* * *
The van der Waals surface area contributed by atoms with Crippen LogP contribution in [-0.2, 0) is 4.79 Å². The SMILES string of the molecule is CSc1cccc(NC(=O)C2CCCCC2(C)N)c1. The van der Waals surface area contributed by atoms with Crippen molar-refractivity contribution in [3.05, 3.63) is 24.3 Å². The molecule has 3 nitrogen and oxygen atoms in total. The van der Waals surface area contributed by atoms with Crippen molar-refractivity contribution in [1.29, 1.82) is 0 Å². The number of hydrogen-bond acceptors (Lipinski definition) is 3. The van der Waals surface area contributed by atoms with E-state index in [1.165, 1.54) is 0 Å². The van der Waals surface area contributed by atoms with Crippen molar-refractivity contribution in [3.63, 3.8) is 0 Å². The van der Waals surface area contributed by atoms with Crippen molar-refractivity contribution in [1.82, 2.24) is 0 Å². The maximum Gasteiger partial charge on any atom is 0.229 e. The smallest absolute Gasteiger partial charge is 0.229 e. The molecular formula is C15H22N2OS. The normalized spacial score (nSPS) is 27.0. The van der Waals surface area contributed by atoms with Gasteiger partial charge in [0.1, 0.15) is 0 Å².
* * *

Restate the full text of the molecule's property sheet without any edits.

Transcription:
The van der Waals surface area contributed by atoms with Crippen LogP contribution in [-0.2, 0) is 4.79 Å². The SMILES string of the molecule is CSc1cccc(NC(=O)C2CCCCC2(C)N)c1. The van der Waals surface area contributed by atoms with Crippen molar-refractivity contribution in [3.05, 3.63) is 24.3 Å². The molecule has 3 nitrogen and oxygen atoms in total. The van der Waals surface area contributed by atoms with Crippen molar-refractivity contribution in [1.29, 1.82) is 0 Å². The number of hydrogen-bond acceptors (Lipinski definition) is 3. The van der Waals surface area contributed by atoms with E-state index in [1.165, 1.54) is 0 Å². The van der Waals surface area contributed by atoms with Crippen molar-refractivity contribution in [3.63, 3.8) is 0 Å². The van der Waals surface area contributed by atoms with Crippen molar-refractivity contribution in [1.82, 2.24) is 0 Å². The maximum Gasteiger partial charge on any atom is 0.229 e. The smallest absolute Gasteiger partial charge is 0.229 e. The molecular formula is C15H22N2OS. The normalized spacial score (nSPS) is 27.0. The van der Waals surface area contributed by atoms with Gasteiger partial charge in [0.1, 0.15) is 0 Å².